Selected SF/F Previews for 11/2014

I’ve finally finished going through all the available Amazon previews from SFSignal’s monthly round-up from November 2014, and I found quite a few things to admire. But I’m going to try to be brief, because it’s almost Christmas!

  • C. D. Rose, The Biographical Dictionary of Literary Failure. Imaginary authors, humorously described. Reminds me of Stanislaw Lem’s Imaginary Magnitude (prefaces to imaginary books) and Segal & Mager (eds.), The Official Catalog of the Library of Potential Literature (blurbs/reviews of imaginary books).
  • Jennifer Brozek, Robert Smith?, and Lars Pearson (eds.), Chicks Dig Gaming: A Celebration of All Things Gaming by the Women Who Love It. The latest in a popular series, frequently nominated for the related work Hugo award. This seems pretty great: numerous authors I like telling personal stories about their experiences with a hobby I also enjoy.
  • Brandon Sanderson, Legion: Skin Deep. I read the novella Legion some time ago, perhaps as part of a Hugo packet, and I thought the idea of a Holmesian consulting detective who sees imaginary people and listens to them to understand his own thoughts was maybe an idea that trivializes mental health issues, but it works well enough on a story-telling level as just a way to externalize the main character’s deeply embedded hunches. Anyway, it seemed reasonably fun in the preview of this second installment.
  • Brian K. Vaughan and Fiona Staples, Saga (Deluxe Edition HC, v. 1). A hardback collection of the hit space fantasy comic book series, which has won a Hugo and several Eisners. The preview at least shows off some of the weird imagery and the key development setting the story in motion.
  • Gavin Deas (a.k.a. Gavin Smith and Stephen Deas), Empires: Infiltration and Empires: Extraction. Two British SF/fantasy authors team up here to write a linked duology, telling the story of Earth’s invasion by aliens from different points of view. I liked the preview for Gavin Smith’s contribution quite a bit more than the other preview, but I’ve enjoyed Stephen Deas’s work in the past.
  • Delia Sherman, Young Woman in a Garden: Stories. In the preview story, Sherman writes a tiny bit of fantasy into the margins of art history, inventing a lesser-known French painter and poking around in a little museum devoted to his work for details about what inspired his paintings. At least one of the stories in this volume, “The Ghost of Cwmlech Manor,” is available in full online, but I don’t know about the others.
  • Nick Mamatas, The Nickronomicon. Mamatas typically writes Lovecraftian short stories with a contemporary aspect to them. The ones in the preview (as well as the one I’d read previously) are clever, though not as ornate or as cosmically weird as HPL’s own work.
  • Peter V. Brett, Messenger’s Legacy. Some reviews complain that this fantasy novella is too expensive, but I appreciated its preview as a small taste of Brett’s Demon Cycle, which I’ve heard people praise very highly. The story’s beginning was straightforward, but the prompt introduction of a creepy/dangerous monster lurking right outside the main character’s house seemed to speak volumes about what the series might be like.
  • Frank Herbert, The Collected Stories of Frank Herbert. Who knew Frank Herbert wrote so many short stories? I’ve read at least six of his novels, but I had no idea, maybe because I read them all as a teenager and then stopped investigating his oeuvre. The preview suggests many of these could have a strong 50s feel to them, but I’m OK with that.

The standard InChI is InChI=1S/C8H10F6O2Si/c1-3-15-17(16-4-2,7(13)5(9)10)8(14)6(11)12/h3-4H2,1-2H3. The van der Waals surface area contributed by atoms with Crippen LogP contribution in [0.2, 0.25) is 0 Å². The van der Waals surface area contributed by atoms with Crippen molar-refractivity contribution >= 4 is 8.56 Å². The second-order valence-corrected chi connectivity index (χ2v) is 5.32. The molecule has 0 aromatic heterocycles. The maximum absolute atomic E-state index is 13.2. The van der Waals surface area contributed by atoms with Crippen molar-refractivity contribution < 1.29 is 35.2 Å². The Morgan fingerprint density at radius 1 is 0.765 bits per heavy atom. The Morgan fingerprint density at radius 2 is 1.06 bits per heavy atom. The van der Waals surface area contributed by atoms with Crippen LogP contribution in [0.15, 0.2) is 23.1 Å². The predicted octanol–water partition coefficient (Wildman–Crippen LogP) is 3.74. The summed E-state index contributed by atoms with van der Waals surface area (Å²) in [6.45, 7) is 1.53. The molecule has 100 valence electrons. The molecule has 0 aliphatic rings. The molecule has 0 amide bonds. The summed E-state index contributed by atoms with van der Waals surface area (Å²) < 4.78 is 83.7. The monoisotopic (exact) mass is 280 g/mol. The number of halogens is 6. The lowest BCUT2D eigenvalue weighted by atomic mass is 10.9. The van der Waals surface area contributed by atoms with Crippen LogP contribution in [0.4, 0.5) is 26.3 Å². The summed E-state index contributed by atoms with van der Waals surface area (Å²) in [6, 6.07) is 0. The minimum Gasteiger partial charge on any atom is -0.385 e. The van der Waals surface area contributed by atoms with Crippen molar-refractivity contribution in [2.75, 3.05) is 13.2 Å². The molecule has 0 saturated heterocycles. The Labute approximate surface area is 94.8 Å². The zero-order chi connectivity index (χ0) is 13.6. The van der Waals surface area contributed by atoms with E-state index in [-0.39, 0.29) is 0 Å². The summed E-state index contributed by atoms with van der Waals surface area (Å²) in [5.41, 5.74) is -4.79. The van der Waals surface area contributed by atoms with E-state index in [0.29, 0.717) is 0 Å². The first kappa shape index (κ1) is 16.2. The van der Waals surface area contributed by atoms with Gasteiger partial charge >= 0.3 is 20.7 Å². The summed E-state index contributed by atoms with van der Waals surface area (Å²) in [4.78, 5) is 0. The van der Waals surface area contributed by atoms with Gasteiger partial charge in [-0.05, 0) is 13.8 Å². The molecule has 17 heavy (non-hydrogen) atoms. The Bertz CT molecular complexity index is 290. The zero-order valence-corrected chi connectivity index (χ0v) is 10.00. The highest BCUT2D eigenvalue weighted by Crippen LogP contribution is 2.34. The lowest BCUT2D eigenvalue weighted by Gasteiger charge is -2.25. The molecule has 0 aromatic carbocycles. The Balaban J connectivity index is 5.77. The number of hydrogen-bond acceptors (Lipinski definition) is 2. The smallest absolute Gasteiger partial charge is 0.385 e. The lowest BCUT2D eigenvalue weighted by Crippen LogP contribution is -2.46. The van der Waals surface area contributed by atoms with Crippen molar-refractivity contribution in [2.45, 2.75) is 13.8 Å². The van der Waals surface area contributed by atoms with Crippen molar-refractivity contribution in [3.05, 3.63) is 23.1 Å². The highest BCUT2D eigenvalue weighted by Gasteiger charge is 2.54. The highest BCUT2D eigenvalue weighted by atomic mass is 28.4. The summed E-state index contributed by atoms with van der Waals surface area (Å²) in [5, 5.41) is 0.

• Lexie Dunne, Superheroes Anonymous. I’m loving the superhero novel trend, and this one seems pretty fun. It’s a tongue-in-cheek story of a sort of Lois Lane-like character, under constant threat from supervillains, who acquires superpowers of her own.
  • Anonymous? [Malcolm C. Lyons (trans.)], Tales of the Marvellous and News of the Strange. It’s rare that I’ll choose to highlight a book for which the preview contains no sample matter from the main part of the text, but reading the introduction alone, I’m very intrigued by this new translation of a collection of Arabic folktales and legends that I’d never heard of. I’ve read the Signet Classics edition of the Thousand and One Nights, and I’m dimly aware of story collections like Hamadhani’s Maqamat and The Assemblies of Al Hariri, but this one was completely new to me. These articles make it sound like a blast, so I’m in.
  • Mike Carey, Linda Carey, and Louise Carey, The House of War and Witness. I’ve read some of Mike Carey’s work before and thought well of it, and I liked the premise of this book: an 18th C. military force holes up at a ghost-ridden estate on the Prussian border, and various mysteries unfold. The preview shows it to be very readable too, though like any ghost story it seems to be building up carefully.
  • Robin LaFevers, Mortal Heart. In 15th C. Brittany, young women join a convent where they’re trained to be assassins in the service of Saint Mortain, a god of death in a pantheon called The Nine. Well, why the heck not? Assassin fantasy is a very crowded subgenre, but this YA series aiming to add in a little romance and put a gender-balanced spin on the general idea seems pretty neat. So far as I could see them, I was OK with the alternate history elements just being sort of dropped into the world, and the writing seemed smooth. This is the third book in the series, though, so I’ll have to go back and try Grave Mercy first.